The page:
0550 GMT December 15, 2019
Saveh Grand Mosque, which is the first of its kind in the country and registered on the National Heritage List about 84 years ago, has undergone numerous renovations in recent years but more such projects are needed to save the ancient site from being totally ruined.
With its walls decorated with calligraphic scripts, predominantly in'kufik' and 'sols', Saveh Grand Mosque comprises a courtyard,porch, a minaret, a few nocturnal areas, dome and two archaic altars.
A number of inscriptions have been discovered in the mosque, which dates back to the fourth century CE, indicating that the mosque is even older than 1,000 years.
The design and structure of Saveh Grand Mosque is unique and has an authentic architecture.
However, the mosque that was once recognized as a landmark of Saveh city, has turned out to be a symbol for backwardness. Termites, humidity and years of negligence have been blamed for substantial damages to the mosque.
On the historical importance of Saveh Grand Mosque, Mahmoud Baharvand, the governor of Saveh, said the city is home to numerous historical sites, which have not been organized to serve the tourists.
"There are many buildings as important as Saveh Grand Mosque across the city, which can attract huge number of tourists," he said.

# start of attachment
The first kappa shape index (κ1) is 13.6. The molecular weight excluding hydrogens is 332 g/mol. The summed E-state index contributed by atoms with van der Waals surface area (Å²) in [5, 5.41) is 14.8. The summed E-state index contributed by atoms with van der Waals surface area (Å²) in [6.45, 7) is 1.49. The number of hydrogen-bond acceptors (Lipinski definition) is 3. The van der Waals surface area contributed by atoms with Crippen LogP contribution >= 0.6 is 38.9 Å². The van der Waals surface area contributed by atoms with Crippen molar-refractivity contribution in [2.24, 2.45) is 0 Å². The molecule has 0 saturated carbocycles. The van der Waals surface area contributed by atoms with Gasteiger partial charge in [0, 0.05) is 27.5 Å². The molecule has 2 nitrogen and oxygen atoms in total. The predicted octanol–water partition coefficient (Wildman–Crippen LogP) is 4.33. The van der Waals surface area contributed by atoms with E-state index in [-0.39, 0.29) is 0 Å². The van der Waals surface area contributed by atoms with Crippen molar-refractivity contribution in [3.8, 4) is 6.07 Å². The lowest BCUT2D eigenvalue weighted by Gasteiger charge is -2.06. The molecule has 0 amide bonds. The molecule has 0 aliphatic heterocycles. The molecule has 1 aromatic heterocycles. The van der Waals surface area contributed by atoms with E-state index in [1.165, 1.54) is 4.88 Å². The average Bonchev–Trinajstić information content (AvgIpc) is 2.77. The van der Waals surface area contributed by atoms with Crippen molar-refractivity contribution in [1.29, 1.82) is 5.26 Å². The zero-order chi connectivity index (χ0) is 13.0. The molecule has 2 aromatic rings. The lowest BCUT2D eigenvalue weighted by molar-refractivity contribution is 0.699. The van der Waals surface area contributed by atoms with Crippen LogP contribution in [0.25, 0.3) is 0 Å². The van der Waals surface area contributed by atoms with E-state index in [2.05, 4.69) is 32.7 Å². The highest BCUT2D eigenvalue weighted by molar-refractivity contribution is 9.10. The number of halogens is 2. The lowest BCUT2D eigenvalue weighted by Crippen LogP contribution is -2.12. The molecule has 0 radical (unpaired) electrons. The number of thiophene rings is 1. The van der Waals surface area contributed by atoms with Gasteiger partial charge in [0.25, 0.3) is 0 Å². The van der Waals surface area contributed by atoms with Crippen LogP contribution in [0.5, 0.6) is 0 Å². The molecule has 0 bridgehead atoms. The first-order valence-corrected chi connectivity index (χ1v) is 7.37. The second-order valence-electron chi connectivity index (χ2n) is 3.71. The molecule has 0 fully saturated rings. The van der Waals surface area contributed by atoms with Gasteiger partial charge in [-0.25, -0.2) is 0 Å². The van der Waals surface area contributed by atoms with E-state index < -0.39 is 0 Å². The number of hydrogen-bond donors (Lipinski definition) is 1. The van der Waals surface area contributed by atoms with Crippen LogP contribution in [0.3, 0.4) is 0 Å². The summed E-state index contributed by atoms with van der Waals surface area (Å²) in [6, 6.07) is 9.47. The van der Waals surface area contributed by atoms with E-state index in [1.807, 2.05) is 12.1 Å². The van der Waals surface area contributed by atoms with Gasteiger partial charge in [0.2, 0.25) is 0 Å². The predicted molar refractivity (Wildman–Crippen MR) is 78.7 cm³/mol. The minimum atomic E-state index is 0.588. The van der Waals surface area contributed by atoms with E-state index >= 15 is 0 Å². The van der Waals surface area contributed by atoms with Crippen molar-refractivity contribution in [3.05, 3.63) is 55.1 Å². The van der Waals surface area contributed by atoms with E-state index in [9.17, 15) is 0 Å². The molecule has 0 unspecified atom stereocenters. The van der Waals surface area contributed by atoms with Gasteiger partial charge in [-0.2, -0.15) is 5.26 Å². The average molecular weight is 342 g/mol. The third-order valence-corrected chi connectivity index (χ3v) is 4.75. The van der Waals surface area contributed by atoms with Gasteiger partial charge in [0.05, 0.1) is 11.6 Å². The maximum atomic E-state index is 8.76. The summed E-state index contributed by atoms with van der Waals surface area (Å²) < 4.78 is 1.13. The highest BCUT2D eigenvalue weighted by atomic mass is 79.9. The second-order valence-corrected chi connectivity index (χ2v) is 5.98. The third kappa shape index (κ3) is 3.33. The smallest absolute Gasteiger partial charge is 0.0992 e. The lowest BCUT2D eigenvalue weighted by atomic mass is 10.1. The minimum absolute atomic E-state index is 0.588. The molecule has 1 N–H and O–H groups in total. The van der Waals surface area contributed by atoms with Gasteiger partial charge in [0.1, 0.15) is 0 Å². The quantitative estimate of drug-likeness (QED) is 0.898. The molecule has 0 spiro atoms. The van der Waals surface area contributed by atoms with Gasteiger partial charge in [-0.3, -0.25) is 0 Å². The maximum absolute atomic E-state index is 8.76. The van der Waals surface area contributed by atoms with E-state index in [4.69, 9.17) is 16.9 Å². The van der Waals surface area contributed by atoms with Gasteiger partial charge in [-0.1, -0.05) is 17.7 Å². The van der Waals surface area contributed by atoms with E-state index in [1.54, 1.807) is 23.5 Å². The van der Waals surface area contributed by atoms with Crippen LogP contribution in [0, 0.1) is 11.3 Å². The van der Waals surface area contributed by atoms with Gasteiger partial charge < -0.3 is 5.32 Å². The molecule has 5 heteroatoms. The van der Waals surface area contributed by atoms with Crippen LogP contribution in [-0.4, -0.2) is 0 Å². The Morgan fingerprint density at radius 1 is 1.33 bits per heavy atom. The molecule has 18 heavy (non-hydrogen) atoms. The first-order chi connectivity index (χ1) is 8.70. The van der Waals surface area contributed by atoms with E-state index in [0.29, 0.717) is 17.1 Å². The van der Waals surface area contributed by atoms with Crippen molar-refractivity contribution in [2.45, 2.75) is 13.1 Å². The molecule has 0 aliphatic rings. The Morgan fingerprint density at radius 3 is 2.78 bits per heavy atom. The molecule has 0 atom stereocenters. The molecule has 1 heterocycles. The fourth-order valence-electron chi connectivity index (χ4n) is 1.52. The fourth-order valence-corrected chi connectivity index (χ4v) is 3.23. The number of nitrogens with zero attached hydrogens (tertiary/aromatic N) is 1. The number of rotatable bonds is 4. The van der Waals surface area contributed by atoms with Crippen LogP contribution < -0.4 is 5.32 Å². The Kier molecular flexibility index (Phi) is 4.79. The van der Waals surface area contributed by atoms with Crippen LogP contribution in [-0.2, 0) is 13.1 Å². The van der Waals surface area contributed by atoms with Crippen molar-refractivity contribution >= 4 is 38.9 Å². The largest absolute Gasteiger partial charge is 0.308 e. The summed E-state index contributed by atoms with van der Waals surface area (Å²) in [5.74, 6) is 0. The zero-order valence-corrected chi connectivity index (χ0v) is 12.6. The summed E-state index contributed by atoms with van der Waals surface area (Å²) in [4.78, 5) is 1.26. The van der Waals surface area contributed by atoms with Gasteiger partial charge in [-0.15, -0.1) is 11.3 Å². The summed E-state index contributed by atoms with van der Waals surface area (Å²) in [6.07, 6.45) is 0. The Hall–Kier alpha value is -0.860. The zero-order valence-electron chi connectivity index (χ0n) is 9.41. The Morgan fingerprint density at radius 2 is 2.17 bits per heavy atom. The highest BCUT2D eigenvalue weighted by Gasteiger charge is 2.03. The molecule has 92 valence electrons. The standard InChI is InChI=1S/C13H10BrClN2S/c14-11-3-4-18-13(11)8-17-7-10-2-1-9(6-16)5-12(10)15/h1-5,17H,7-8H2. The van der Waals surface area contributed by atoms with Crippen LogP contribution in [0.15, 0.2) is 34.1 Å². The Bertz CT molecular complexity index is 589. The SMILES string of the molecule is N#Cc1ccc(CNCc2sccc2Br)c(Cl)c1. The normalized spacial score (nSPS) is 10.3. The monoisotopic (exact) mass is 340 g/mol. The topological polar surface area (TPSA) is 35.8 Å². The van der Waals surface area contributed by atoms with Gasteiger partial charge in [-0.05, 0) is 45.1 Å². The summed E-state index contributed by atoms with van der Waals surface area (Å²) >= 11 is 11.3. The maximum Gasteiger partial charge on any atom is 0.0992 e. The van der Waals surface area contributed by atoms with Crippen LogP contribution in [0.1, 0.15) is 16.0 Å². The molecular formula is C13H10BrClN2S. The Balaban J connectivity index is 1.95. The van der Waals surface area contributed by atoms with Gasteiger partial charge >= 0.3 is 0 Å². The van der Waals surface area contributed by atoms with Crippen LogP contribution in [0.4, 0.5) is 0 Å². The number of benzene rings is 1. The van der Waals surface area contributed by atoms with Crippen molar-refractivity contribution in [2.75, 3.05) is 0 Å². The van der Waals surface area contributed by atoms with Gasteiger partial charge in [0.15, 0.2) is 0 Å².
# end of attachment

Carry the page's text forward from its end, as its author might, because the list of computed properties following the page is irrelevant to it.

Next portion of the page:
Mahmoud Najafi, the head of City Council's Supervision Division expressed dissatisfaction over inattention to Saveh Grand Mosque and said many such sites are on the verge of collapse.
"Saveh is the most important city of Markazi province in light of its numerous historical buildings," he said.
Ali Akbar Sadif, the head of Saveh Cultural Heritage, Handicrafts and Tourism Department, said over $23,000 is needed to renovate Saveh Grand Mosque and save it.
"A further $26,000 is required to establish tourism facilities near the mosque to better serve the visitors," he said.
The ancient Jame’ Mosque is a symbol for Iran's culture and religious values representing the country's rich history once it is global registered.
Although the building was registered more than 84 years ago on the National Heritage List, global registration is still a long way away.